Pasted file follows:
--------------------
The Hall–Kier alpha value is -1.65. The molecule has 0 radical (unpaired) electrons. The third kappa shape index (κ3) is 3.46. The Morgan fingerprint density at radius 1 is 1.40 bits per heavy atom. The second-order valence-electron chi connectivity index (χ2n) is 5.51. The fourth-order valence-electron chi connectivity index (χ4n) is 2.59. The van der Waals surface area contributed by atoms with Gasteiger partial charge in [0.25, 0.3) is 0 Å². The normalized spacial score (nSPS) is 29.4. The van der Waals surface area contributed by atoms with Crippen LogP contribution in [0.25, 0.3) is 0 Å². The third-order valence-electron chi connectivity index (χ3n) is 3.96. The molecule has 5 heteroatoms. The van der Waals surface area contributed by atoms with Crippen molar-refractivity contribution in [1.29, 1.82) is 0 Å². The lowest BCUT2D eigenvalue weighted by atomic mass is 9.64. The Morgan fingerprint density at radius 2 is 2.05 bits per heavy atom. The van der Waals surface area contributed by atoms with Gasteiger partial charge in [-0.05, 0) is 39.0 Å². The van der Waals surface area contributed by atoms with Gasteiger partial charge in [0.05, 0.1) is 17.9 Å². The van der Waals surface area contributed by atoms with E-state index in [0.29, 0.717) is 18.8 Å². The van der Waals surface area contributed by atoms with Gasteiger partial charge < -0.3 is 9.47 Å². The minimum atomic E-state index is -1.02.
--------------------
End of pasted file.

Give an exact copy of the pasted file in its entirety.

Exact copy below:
The Hall–Kier alpha value is -1.65. The molecule has 0 radical (unpaired) electrons. The third kappa shape index (κ3) is 3.46. The Morgan fingerprint density at radius 1 is 1.40 bits per heavy atom. The second-order valence-electron chi connectivity index (χ2n) is 5.51. The fourth-order valence-electron chi connectivity index (χ4n) is 2.59. The van der Waals surface area contributed by atoms with Gasteiger partial charge in [0.25, 0.3) is 0 Å². The normalized spacial score (nSPS) is 29.4. The van der Waals surface area contributed by atoms with Crippen LogP contribution in [0.25, 0.3) is 0 Å². The third-order valence-electron chi connectivity index (χ3n) is 3.96. The molecule has 5 heteroatoms. The van der Waals surface area contributed by atoms with Crippen molar-refractivity contribution in [1.29, 1.82) is 0 Å². The lowest BCUT2D eigenvalue weighted by atomic mass is 9.64. The Morgan fingerprint density at radius 2 is 2.05 bits per heavy atom. The van der Waals surface area contributed by atoms with Gasteiger partial charge in [-0.05, 0) is 39.0 Å². The van der Waals surface area contributed by atoms with Gasteiger partial charge in [0.05, 0.1) is 17.9 Å². The van der Waals surface area contributed by atoms with E-state index in [0.29, 0.717) is 18.8 Å². The van der Waals surface area contributed by atoms with Gasteiger partial charge < -0.3 is 9.47 Å². The minimum atomic E-state index is -1.02.